John and I decided to brush the dust off our bikes and take a “nice easy ride” on President’s Day. Multiple times, John emphasized that he wasn’t in riding shape and since it was the first time out in a couple months it should be a “nice easy ride”. Well, apparently that is code for “a ride that will test your guts”. John and I spoke in this same code when we went for a “nice hike” in Kauai and the next thing we knew we had done 22 miles of the treacherous Na’Pali Coast in a day. So I guess I shouldn’t have been surprised at what would follow.
I have learned from previous experience that it is always good to pack a little more food and water than you think you will need. Not knowing exactly what we were going to do, I packed a few “goo” packets, a couple sodium tablets, trail mix, gatorade and water. I was ready for anything.
We decided we would drive to Malibu to avoid biking in traffic and start our ride from there. I thought we would just do a “nice easy ride” along the Pacific Coast Highway for awhile and then turn around. The PCH was terrific! The opulent view along the ocean was magnificent and being back in the saddle of my bike was like heaven to me. I could not have been happier… seriously!
Then things got even better. We turned off in Ventura County into some farmland that reminded me of the San Joaquin Valley where I grew up. There were wide open spaces and crops as far as you could see. The farmers out fixing fences and tractors turning up new soil was a far cry from the crazy scene of Venice Beach and my heart smiled.
I still did not know where we were going, I just followed John and did my best to remember the route because I felt sure I wanted to return soon. Then, I saw something else that made me smile — a hill. I attacked it because I didn’t think there could be all that many of them on this “easy ride”. Apparently, John had forgotten just how many climbs there were and just how steep.
We were entering the Santa Monica Mountains on Highway 23 which I now know is known for its twisting lanes that convulse into a knot of mountain switchbacks. The increasingly windy canyon reaches grades as high as 18% and averages about 7%. This ride easily rivaled rides I am more familiar with in Utah such as American Fork Canyon or the Little Cottonwood Canyon climb.
My heart was pounding, my legs burning and my face was smiling — (okay a very contorted, twisted smile), yet with each pedal stroke I kept telling myself I can go a little farther. “I can make it to that sign, or that tree”, I thought and pushed myself on. I kept double checking to make sure I couldn’t shift down to a lower gear. I confirmed unfortunately, that I was in deed in my lowest gear and would have to pound on.
I drew in courage from my gut, but I also literally used my core to push through each pedal stroke to give my legs some reprieve. Soon, however, I was concerned that I couldn’t keep my momentum up sufficiently and would have to stop before my bike tipped right over with me still attached to the toe clips. Finally, I did the unthinkable… I got off my bike and walked.
At the time, I had no idea where it would end. Once off, I saw that I had made it almost to the top of this particular climb. I don’t know if I could have gone any further, but knowing where the end of the suffering is helps sometimes to endure the present pain. This is my new goal; I will conquer this hill. Knowing approximately where the pain ends will give me a slight advantage on my next attempt.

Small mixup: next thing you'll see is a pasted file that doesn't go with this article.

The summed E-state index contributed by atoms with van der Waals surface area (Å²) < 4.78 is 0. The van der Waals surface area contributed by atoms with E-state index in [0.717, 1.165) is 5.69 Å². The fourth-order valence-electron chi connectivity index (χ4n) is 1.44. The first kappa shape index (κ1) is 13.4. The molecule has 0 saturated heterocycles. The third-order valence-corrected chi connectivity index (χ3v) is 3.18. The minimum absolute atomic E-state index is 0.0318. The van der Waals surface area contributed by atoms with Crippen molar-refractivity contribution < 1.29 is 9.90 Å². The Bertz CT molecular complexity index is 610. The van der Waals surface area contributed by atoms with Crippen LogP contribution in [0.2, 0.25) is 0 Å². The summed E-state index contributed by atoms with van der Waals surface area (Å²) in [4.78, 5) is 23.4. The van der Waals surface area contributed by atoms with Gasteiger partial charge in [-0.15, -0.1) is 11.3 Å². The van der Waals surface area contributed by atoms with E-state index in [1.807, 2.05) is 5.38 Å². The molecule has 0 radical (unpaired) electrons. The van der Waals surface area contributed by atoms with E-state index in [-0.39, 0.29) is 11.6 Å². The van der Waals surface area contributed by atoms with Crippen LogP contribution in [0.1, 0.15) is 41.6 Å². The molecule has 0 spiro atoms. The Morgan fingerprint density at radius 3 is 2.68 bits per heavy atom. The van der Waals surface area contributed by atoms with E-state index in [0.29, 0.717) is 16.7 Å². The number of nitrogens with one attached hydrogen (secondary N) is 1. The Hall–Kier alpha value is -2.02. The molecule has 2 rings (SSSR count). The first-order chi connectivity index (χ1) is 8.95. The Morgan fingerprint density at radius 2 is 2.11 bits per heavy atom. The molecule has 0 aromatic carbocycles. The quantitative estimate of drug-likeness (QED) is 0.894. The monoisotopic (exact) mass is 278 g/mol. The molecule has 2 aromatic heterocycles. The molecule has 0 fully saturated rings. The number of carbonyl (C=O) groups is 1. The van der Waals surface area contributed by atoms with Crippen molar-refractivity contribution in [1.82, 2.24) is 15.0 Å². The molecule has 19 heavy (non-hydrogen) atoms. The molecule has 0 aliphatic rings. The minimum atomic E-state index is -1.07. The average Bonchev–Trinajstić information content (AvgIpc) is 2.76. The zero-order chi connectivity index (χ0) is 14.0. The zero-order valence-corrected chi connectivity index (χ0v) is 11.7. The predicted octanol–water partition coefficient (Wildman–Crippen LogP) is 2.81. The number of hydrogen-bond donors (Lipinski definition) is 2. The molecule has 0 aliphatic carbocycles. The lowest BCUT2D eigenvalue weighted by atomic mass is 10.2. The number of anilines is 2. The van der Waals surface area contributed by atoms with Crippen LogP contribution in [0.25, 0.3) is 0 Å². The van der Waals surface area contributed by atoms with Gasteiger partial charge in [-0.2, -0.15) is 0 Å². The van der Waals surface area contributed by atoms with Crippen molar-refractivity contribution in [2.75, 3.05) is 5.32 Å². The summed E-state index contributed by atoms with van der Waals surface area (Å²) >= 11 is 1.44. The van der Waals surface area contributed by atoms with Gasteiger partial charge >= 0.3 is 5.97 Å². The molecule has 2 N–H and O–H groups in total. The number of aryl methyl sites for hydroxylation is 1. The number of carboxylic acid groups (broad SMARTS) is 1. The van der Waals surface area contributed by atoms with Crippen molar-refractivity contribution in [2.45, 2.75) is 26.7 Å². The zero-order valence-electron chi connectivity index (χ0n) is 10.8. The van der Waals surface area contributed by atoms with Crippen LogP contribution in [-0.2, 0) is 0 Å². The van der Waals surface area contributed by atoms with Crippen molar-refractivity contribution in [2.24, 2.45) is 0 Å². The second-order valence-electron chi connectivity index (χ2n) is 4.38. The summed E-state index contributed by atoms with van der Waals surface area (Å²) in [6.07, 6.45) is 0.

Well, it was definitely the steepest ascent of the day – but not the last hard climb. There were many more to come. As I rode on, I continued to smile. I still didn’t know what was behind the next bend — another climb, a flat road, another hairpin turn? But I enjoyed the gorgeous scenery, my bike, being with my best friend, and the present moment. In this grateful state I could greet the rest of the ride with a smile and attack each new climb.
As I rode, I couldn’t help but think of “Up Only” and what it means to me. There was no question of ever turning back. As I saw the next hill I knew I must climb it. There is not going to be just one steep hill for me to climb in life. When I think I have gotten past the steepest climb or the most difficult challenge I will have to face in life, there WILL be another. But each time I climb higher I am taken to new heights, with new perspectives and spectacular views.
This day was a metaphorical one for me. In addition to the gut-testing challenging climbs, we rode through beautiful wooded tight finger canyons, past amazing million dollar homes, through wide open farm country and along miles of impressive California Coastline. Each time the view was magnificent and caused me to be grateful for the chance to be in the present moment. This reminded me to stay on course and climb the climbs. Though we don’t know when a trial or challenge will end, one thing we do know for sure…is that they do.
Ultimately, the legendary curves gave way to the element of gravity. I am generally a bit frightened of fast descents and was anxiously concerned with just how I would get down. I remained cautious, but decided that rather than struggling against the force that was pulling me down the mountain I could choose to dance with it. It was another remarkable learning experience.
Once back to the familiar PCH it felt like we must be close to home. And in deed we were certainly “closer”. We only had about 15 miles left, but there were still more climbs before we reached our finish line. In the end, that “easy ride” was a 70 mile, four-hour adventure. I didn’t know what to expect when we walked out the door this morning, but “easy ride”, though implied, was never the reality and we are stronger because of it.
Is life much different?